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Most modern Europeans shared common ancestors

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Genetic research suggests that all modern Europeans have common ancestors who lived 1,000 years ago.

Whether they are a Serb and a Swiss, or a Finn and a Frenchman, any two Europeans are likely to have many common ancestors who lived around 1,000 years ago. A genomic survey of 2,257 people from 40 populations finds that people of European ancestry are more closely related to one another than previously thought, and could help to bring about new insights into European history.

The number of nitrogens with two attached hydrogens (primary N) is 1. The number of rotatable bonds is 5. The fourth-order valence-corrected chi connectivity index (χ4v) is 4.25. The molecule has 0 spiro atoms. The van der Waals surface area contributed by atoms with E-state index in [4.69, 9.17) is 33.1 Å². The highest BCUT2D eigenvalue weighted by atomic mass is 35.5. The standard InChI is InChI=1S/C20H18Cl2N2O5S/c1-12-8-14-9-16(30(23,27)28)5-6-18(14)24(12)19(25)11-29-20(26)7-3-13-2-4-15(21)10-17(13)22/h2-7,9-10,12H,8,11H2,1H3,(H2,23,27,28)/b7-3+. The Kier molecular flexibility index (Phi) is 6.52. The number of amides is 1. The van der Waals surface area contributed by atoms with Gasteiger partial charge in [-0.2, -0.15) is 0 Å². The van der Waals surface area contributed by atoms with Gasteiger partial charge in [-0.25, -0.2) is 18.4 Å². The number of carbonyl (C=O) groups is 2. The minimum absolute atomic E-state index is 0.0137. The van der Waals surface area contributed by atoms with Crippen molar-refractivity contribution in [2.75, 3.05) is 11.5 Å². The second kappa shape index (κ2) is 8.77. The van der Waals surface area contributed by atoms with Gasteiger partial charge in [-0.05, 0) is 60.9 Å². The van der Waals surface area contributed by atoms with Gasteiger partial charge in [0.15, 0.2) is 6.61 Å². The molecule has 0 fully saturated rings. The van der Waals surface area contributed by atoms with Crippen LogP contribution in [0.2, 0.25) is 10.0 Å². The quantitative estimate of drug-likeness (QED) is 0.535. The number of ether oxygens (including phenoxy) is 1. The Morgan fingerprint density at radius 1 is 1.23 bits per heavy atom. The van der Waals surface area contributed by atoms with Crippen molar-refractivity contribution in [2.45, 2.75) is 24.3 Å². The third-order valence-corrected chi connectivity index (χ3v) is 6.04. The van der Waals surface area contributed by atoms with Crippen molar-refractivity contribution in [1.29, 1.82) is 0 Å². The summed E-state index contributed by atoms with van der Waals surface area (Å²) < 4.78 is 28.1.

The first efforts to trace human ancestry through DNA relied on ‘uniparental genetic markers’ — DNA sequences from the mitochondrial genome, which is inherited through mothers, or on the Y chromosome, which men inherit from their fathers.

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Story: Ewen Callaway, Nature | Photo: Wikimedia Commons

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